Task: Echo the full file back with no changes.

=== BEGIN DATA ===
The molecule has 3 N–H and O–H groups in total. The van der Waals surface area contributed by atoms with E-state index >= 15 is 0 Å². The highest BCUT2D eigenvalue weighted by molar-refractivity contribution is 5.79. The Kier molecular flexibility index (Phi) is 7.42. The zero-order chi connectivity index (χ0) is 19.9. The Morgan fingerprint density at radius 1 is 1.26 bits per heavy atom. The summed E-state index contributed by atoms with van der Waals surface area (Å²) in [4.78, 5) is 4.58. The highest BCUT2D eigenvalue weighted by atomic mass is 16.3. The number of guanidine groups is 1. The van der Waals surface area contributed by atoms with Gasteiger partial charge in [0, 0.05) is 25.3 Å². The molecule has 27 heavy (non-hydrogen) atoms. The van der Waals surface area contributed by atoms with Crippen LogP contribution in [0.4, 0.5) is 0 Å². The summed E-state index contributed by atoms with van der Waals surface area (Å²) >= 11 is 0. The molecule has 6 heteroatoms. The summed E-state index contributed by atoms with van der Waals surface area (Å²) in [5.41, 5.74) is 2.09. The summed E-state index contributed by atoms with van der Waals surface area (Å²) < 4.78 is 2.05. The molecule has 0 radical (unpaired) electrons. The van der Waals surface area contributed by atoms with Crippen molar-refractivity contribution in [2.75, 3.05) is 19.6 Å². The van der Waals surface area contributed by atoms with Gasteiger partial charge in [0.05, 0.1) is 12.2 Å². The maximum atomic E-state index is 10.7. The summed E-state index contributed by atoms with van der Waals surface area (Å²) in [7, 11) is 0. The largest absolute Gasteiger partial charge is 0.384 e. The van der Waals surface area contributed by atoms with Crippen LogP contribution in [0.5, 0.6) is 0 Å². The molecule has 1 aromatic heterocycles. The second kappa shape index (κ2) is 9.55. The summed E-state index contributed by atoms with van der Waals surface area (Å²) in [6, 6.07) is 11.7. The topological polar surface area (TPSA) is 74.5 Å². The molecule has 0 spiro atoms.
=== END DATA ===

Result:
The molecule has 3 N–H and O–H groups in total. The van der Waals surface area contributed by atoms with E-state index >= 15 is 0 Å². The highest BCUT2D eigenvalue weighted by molar-refractivity contribution is 5.79. The Kier molecular flexibility index (Phi) is 7.42. The zero-order chi connectivity index (χ0) is 19.9. The Morgan fingerprint density at radius 1 is 1.26 bits per heavy atom. The summed E-state index contributed by atoms with van der Waals surface area (Å²) in [4.78, 5) is 4.58. The highest BCUT2D eigenvalue weighted by atomic mass is 16.3. The number of guanidine groups is 1. The van der Waals surface area contributed by atoms with Gasteiger partial charge in [0, 0.05) is 25.3 Å². The molecule has 27 heavy (non-hydrogen) atoms. The van der Waals surface area contributed by atoms with Crippen LogP contribution in [0.4, 0.5) is 0 Å². The summed E-state index contributed by atoms with van der Waals surface area (Å²) >= 11 is 0. The molecule has 6 heteroatoms. The summed E-state index contributed by atoms with van der Waals surface area (Å²) in [5.41, 5.74) is 2.09. The summed E-state index contributed by atoms with van der Waals surface area (Å²) < 4.78 is 2.05. The molecule has 0 radical (unpaired) electrons. The van der Waals surface area contributed by atoms with Crippen molar-refractivity contribution in [2.75, 3.05) is 19.6 Å². The van der Waals surface area contributed by atoms with Gasteiger partial charge in [0.05, 0.1) is 12.2 Å². The maximum atomic E-state index is 10.7. The summed E-state index contributed by atoms with van der Waals surface area (Å²) in [7, 11) is 0. The largest absolute Gasteiger partial charge is 0.384 e. The van der Waals surface area contributed by atoms with Crippen LogP contribution in [0.5, 0.6) is 0 Å². The molecule has 1 aromatic heterocycles. The second kappa shape index (κ2) is 9.55. The summed E-state index contributed by atoms with van der Waals surface area (Å²) in [6, 6.07) is 11.7. The topological polar surface area (TPSA) is 74.5 Å². The molecule has 0 spiro atoms.